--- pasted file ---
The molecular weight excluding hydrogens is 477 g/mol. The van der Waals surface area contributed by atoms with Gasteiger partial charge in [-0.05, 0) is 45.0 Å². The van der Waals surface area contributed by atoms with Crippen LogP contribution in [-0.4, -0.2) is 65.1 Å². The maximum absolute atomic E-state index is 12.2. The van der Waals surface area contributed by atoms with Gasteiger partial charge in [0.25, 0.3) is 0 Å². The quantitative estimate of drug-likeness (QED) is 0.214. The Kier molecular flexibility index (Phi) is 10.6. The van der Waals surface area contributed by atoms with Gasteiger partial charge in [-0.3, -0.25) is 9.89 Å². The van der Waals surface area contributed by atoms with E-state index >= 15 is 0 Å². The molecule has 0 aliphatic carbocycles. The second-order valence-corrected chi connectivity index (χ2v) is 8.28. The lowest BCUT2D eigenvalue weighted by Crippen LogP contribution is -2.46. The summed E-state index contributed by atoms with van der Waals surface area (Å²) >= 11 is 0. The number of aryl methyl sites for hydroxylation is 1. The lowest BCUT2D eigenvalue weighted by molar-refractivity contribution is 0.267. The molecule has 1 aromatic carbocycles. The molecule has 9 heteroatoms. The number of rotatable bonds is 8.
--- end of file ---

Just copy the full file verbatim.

The molecular weight excluding hydrogens is 477 g/mol. The van der Waals surface area contributed by atoms with Gasteiger partial charge in [-0.05, 0) is 45.0 Å². The van der Waals surface area contributed by atoms with Crippen LogP contribution in [-0.4, -0.2) is 65.1 Å². The maximum absolute atomic E-state index is 12.2. The van der Waals surface area contributed by atoms with Gasteiger partial charge in [0.25, 0.3) is 0 Å². The quantitative estimate of drug-likeness (QED) is 0.214. The Kier molecular flexibility index (Phi) is 10.6. The van der Waals surface area contributed by atoms with Gasteiger partial charge in [-0.3, -0.25) is 9.89 Å². The van der Waals surface area contributed by atoms with E-state index >= 15 is 0 Å². The molecule has 0 aliphatic carbocycles. The second-order valence-corrected chi connectivity index (χ2v) is 8.28. The lowest BCUT2D eigenvalue weighted by Crippen LogP contribution is -2.46. The summed E-state index contributed by atoms with van der Waals surface area (Å²) >= 11 is 0. The number of aryl methyl sites for hydroxylation is 1. The lowest BCUT2D eigenvalue weighted by molar-refractivity contribution is 0.267. The molecule has 1 aromatic carbocycles. The molecule has 9 heteroatoms. The number of rotatable bonds is 8.